Still Human, Still Here

"Shameful”, “inhumane”, “oppressive”, “indefensible”, “adversarial”, “wholly unjustified”, a “blemish” on Britain’s reputation, and treatment that falls "seriously below the standards to be expected of a humane and civilised society”. 

Just some of the condemnatory language from today’s Independent Asylum Commission’s report on how the UK deals with asylum-seekers. Major BBC coverage so far today and the Independent (already on a roll with some cracking stories recently) has done a big new piece and powerful leader (“our asylum service still leaves an enormous amount to be desired”). And as you might have imagined, Chicken Yoghurt is …er, spitting feathers about it.

The government’s mounted a fairly robust defence of its policies (the “firm but fair” mantra) but not robust enough, I couldn’t help noticing, to have anyone “available” to do a Today programme interview in the flagship 8.10 slot this morning. Today also had some (relatively rare) voices of actual asylum-seekers speaking with some bewilderment about their often harrowing experiences in the UK (never mind having escaped torture in places like Iran and the Congo). Check them out.

 Also, lend your support to our "Still Human, Still Here" campaign. Asylum-seekers, whether “recognised” by the Home Office or not, are (to point out the obvious) still human and, given that they’re often extremely fearful of being forced back to lethally dangerous places like Iraq, many of them are also still here in the UK.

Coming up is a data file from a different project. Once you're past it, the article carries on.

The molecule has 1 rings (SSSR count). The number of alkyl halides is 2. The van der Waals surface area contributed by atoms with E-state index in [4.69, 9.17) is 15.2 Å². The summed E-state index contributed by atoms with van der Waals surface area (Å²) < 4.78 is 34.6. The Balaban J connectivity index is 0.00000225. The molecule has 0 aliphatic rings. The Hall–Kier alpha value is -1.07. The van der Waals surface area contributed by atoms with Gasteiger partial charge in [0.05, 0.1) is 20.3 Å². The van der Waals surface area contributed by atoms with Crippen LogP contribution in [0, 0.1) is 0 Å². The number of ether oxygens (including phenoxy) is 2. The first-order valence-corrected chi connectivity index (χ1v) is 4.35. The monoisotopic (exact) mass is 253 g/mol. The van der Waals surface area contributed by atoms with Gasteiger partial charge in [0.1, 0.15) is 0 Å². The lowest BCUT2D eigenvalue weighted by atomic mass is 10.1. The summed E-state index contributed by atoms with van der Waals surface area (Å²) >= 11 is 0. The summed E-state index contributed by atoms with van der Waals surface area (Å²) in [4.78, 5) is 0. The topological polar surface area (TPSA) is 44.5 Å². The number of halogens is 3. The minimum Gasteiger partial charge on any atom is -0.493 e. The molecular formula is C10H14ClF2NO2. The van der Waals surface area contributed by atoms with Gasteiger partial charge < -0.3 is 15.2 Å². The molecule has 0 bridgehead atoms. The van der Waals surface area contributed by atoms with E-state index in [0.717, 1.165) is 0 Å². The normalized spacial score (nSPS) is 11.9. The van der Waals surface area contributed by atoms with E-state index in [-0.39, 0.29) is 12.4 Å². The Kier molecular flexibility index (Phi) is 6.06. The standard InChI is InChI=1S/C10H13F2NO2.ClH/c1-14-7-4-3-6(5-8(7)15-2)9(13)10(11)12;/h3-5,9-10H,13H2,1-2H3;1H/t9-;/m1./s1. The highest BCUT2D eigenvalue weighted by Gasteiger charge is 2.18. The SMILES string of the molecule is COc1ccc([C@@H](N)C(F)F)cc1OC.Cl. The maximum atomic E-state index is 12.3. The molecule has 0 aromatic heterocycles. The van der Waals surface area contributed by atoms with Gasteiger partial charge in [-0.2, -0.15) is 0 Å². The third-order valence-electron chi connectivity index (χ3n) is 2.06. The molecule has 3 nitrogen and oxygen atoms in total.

And what do some refused asylum-seekers reluctant to go back to war-zones or persecution get for their pains? Destitution. On the streets of York, London or Manchester. Call me a bleeding heart liberal, but I think that locking people up who haven’t committed a crime or cutting off their support to starve them out of the country is … er, well inhumane. They’re still human and still here. And they deserve better than this general shabbiness.

(By the way – and I just thought I’d mention this – hearing the Independent Asylum Commission’s – rather suave, old-school – spokesman David Ramsbotham on the radio this morning reminded me of the time, about 10 years ago, when I was at an event about prison art with Ramsbotham speaking – he used to be chief inspector of prisons. The superbly talented Brian “Baby’s On Fire” Eno was there as well. As I say, just thought I’d mention this).

Meanwhile, remember when there were all those stories about how Tony Blair might have a dodgy heart? (“No heart”, said some). Well, ok, some of the media coverage might have been a little prurient, but I don’t recall any journalists getting prison sentences for reporting the fact that our leader was less than medically perfect.

Not so in Egypt. A newspaper editor called Ibraham Eissa has just got six months for daring to publish a story about how Egypt’s 79-year-old President Mubarak might have deteriorating health. Read more here.

About Amnesty UK Blogs
Our blogs are written by Amnesty International staff, volunteers and other interested individuals, to encourage debate around human rights issues. They do not necessarily represent the views of Amnesty International.
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